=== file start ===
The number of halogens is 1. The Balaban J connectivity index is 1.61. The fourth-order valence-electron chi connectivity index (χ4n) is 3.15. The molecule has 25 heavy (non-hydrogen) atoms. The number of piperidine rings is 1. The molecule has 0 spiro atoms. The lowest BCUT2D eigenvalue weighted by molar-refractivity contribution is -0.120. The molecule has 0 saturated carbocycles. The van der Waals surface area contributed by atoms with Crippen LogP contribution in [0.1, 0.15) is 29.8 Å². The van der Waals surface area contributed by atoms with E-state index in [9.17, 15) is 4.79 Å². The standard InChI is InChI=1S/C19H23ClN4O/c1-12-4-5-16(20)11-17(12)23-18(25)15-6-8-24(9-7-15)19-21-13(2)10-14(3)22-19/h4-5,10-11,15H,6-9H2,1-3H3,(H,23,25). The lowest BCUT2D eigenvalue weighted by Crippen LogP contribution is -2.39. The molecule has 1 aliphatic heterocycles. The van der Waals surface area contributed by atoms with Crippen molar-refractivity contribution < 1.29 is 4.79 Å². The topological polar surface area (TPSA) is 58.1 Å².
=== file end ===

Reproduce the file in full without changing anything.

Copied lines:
The number of halogens is 1. The Balaban J connectivity index is 1.61. The fourth-order valence-electron chi connectivity index (χ4n) is 3.15. The molecule has 25 heavy (non-hydrogen) atoms. The number of piperidine rings is 1. The molecule has 0 spiro atoms. The lowest BCUT2D eigenvalue weighted by molar-refractivity contribution is -0.120. The molecule has 0 saturated carbocycles. The van der Waals surface area contributed by atoms with Crippen LogP contribution in [0.1, 0.15) is 29.8 Å². The van der Waals surface area contributed by atoms with E-state index in [9.17, 15) is 4.79 Å². The standard InChI is InChI=1S/C19H23ClN4O/c1-12-4-5-16(20)11-17(12)23-18(25)15-6-8-24(9-7-15)19-21-13(2)10-14(3)22-19/h4-5,10-11,15H,6-9H2,1-3H3,(H,23,25). The lowest BCUT2D eigenvalue weighted by Crippen LogP contribution is -2.39. The molecule has 1 aliphatic heterocycles. The van der Waals surface area contributed by atoms with Crippen molar-refractivity contribution < 1.29 is 4.79 Å². The topological polar surface area (TPSA) is 58.1 Å².